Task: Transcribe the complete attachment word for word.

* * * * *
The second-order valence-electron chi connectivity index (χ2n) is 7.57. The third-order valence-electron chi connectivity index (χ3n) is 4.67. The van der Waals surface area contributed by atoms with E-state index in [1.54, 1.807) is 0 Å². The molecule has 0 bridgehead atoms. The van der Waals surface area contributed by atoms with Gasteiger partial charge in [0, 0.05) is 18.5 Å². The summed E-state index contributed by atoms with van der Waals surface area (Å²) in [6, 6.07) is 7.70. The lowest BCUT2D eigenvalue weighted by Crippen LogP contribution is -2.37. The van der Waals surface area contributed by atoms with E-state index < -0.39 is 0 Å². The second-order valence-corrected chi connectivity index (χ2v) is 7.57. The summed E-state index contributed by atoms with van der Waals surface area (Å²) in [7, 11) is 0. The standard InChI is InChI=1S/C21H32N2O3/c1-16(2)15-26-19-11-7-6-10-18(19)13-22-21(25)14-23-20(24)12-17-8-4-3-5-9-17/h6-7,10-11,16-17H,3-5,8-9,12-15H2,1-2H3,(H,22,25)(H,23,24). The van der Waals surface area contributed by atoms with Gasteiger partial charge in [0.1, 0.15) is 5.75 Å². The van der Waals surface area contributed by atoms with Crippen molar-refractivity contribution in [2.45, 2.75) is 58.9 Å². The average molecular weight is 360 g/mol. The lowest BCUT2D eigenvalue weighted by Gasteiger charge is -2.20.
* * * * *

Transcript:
The second-order valence-electron chi connectivity index (χ2n) is 7.57. The third-order valence-electron chi connectivity index (χ3n) is 4.67. The van der Waals surface area contributed by atoms with E-state index in [1.54, 1.807) is 0 Å². The molecule has 0 bridgehead atoms. The van der Waals surface area contributed by atoms with Gasteiger partial charge in [0, 0.05) is 18.5 Å². The summed E-state index contributed by atoms with van der Waals surface area (Å²) in [6, 6.07) is 7.70. The lowest BCUT2D eigenvalue weighted by Crippen LogP contribution is -2.37. The van der Waals surface area contributed by atoms with E-state index < -0.39 is 0 Å². The second-order valence-corrected chi connectivity index (χ2v) is 7.57. The summed E-state index contributed by atoms with van der Waals surface area (Å²) in [7, 11) is 0. The standard InChI is InChI=1S/C21H32N2O3/c1-16(2)15-26-19-11-7-6-10-18(19)13-22-21(25)14-23-20(24)12-17-8-4-3-5-9-17/h6-7,10-11,16-17H,3-5,8-9,12-15H2,1-2H3,(H,22,25)(H,23,24). The van der Waals surface area contributed by atoms with Gasteiger partial charge in [0.1, 0.15) is 5.75 Å². The van der Waals surface area contributed by atoms with Crippen molar-refractivity contribution in [2.45, 2.75) is 58.9 Å². The average molecular weight is 360 g/mol. The lowest BCUT2D eigenvalue weighted by Gasteiger charge is -2.20.